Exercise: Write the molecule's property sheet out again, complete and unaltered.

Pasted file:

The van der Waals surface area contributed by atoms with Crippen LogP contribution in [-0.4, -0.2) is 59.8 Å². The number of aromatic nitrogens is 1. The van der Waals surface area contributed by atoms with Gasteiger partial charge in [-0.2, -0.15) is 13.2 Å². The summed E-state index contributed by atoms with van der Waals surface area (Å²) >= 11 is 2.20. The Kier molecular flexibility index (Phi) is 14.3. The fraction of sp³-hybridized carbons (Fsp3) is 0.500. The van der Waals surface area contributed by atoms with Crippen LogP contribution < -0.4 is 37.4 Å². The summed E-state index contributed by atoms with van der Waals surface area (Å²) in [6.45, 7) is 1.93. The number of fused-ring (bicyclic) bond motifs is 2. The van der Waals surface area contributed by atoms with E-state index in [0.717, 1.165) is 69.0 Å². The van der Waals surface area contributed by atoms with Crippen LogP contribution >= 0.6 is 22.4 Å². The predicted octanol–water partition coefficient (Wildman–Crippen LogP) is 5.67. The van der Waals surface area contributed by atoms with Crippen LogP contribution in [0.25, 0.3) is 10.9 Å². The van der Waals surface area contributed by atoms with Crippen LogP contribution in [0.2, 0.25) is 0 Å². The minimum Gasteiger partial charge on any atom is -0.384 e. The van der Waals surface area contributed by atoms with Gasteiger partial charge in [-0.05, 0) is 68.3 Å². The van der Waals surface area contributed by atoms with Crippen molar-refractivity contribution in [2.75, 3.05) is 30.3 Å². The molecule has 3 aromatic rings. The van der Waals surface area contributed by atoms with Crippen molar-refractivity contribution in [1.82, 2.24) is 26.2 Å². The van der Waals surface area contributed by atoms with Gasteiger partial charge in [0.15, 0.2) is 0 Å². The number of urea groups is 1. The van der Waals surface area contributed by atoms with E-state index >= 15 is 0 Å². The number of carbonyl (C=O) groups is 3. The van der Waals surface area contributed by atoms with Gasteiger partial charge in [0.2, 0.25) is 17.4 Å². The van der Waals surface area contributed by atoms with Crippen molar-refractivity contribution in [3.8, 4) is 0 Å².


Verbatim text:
The van der Waals surface area contributed by atoms with Crippen LogP contribution in [-0.4, -0.2) is 59.8 Å². The number of aromatic nitrogens is 1. The van der Waals surface area contributed by atoms with Gasteiger partial charge in [-0.2, -0.15) is 13.2 Å². The summed E-state index contributed by atoms with van der Waals surface area (Å²) >= 11 is 2.20. The Kier molecular flexibility index (Phi) is 14.3. The fraction of sp³-hybridized carbons (Fsp3) is 0.500. The van der Waals surface area contributed by atoms with Crippen LogP contribution < -0.4 is 37.4 Å². The summed E-state index contributed by atoms with van der Waals surface area (Å²) in [6.45, 7) is 1.93. The number of fused-ring (bicyclic) bond motifs is 2. The van der Waals surface area contributed by atoms with E-state index in [0.717, 1.165) is 69.0 Å². The van der Waals surface area contributed by atoms with Crippen LogP contribution >= 0.6 is 22.4 Å². The predicted octanol–water partition coefficient (Wildman–Crippen LogP) is 5.67. The van der Waals surface area contributed by atoms with Crippen LogP contribution in [0.25, 0.3) is 10.9 Å². The van der Waals surface area contributed by atoms with Crippen LogP contribution in [0.2, 0.25) is 0 Å². The minimum Gasteiger partial charge on any atom is -0.384 e. The van der Waals surface area contributed by atoms with Gasteiger partial charge in [-0.05, 0) is 68.3 Å². The van der Waals surface area contributed by atoms with Crippen molar-refractivity contribution in [2.75, 3.05) is 30.3 Å². The molecule has 3 aromatic rings. The van der Waals surface area contributed by atoms with Crippen molar-refractivity contribution in [1.82, 2.24) is 26.2 Å². The van der Waals surface area contributed by atoms with Gasteiger partial charge in [0.15, 0.2) is 0 Å². The number of urea groups is 1. The van der Waals surface area contributed by atoms with E-state index >= 15 is 0 Å². The number of carbonyl (C=O) groups is 3. The van der Waals surface area contributed by atoms with Gasteiger partial charge in [0.2, 0.25) is 17.4 Å². The van der Waals surface area contributed by atoms with Crippen molar-refractivity contribution in [3.8, 4) is 0 Å².